(CNSNews.com) - The Bush administration made its case for an attack on Iraq Wednesday, when Secretary of State Colin Powell offered evidence -- including photographs, telephone transcripts and reports from intelligence sources -- that Iraq is not complying with U.N. mandates to disclose and destroy its weapons of mass destruction.
On the contrary, Powell said, "What you will see is an accumulation of facts and disturbing patterns of behavior...that demonstrate that Saddam Hussein and his regime have made no effort - no effort - to disarm as required by the international community.
"Indeed," Powell continued, "the facts and Iraq's behavior show that Saddam Hussein and his regime are concealing their efforts to produce more weapons of mass destruction...."
Even before Powell spoke Wednesday morning, Iraq's state media criticized Powell's address: "What Powell is going to present will be cheap satellite pictures and vague recorded conversations," the government newspaper al-Jumhouriya was quoted as saying.
Powell - both criticized and applauded for his early efforts to line up United Nations support for an Iraq invasion - reminded the world that the burden is on Iraq to prove that it has eliminated its weapons of mass destruction.
"Inspectors are inspectors, they are not detectives," Powell said. They can't inspect the homes of every scientist and government official in Iraq to find the information and computer hard drives that Iraq is hiding, he added.
"Saddam Hussein and his regime are not just trying to conceal weapons. They're also trying to hide people," Powell said.
Powell assured the U.N. that every statement he makes is backed up by "solid sources and solid intelligence."
The information Powell presented comes from a variety of sources, he said. Some are U.S. sources, and some are from sources in other countries. "Some are intercepted telephone conversations; others come from people who have risked their lives to let the world know what Saddam Hussein is up to.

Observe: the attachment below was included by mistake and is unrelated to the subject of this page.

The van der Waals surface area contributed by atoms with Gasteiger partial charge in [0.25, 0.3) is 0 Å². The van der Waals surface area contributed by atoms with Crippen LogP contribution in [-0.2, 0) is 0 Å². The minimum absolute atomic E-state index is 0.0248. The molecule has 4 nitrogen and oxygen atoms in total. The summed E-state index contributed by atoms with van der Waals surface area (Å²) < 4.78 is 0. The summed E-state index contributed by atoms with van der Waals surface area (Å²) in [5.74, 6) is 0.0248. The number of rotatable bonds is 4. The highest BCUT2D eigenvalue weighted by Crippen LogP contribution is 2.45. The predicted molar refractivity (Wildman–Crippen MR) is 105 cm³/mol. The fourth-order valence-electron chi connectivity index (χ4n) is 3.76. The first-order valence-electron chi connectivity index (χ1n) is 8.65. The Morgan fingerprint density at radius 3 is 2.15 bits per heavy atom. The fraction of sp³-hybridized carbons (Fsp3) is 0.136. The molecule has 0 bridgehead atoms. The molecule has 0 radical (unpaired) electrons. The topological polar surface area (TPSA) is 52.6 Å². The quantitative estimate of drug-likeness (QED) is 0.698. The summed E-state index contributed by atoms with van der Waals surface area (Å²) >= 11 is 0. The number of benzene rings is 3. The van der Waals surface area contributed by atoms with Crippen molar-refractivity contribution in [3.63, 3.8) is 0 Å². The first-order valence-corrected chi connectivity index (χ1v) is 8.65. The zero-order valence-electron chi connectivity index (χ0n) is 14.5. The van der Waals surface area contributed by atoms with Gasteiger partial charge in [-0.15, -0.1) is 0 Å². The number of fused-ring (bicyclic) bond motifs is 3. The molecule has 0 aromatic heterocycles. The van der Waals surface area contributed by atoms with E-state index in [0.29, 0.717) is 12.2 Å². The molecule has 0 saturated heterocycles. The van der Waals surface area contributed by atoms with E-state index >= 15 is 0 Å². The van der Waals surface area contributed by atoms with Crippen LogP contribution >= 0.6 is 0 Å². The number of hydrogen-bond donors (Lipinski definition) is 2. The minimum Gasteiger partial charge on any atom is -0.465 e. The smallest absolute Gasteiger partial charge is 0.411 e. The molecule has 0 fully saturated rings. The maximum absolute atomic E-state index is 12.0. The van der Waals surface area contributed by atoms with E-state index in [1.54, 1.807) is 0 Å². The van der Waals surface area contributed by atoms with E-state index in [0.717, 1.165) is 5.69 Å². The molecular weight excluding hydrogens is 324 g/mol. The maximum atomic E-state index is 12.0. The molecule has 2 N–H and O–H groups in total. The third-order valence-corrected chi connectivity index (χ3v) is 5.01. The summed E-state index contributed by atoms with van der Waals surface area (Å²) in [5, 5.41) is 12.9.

"I cannot tell you everything I know, but what I can share with you...is deeply troubling," Powell said.
From our sources we know that inspectors are under constant surveillance by an army of Iraqi intelligence operatives," Powell said. "Iraq is relentlessly attempting to tap all of their communications, both voice and electronics."
Powell showed photographs of truck convoys doing "housecleaning" at a site that weapons inspectors knew about and intended to visit. He played an intercepted telephone conversation in which an Iraqi official expressed dismay about a "modified vehicle" that had not been "evacuated" along with other incriminating items.
The list of examples of Iraq's noncompliance and uncooperation "goes on and on and on," Powell told the U.N. "What we see is a deliberate campaign to prevent any meaningful inspection work."
Iraq has failed the test set forth in U.N. resolution 1441, Powell said. Based on the requirements of that resolution, Powell said, "I believe that Iraq is in further material breach of its obligations. I believe this conclusion is irrefutable and undeniable. Iraq has placed itself in danger of the serious consequences called for in U.N. Resolution 1441.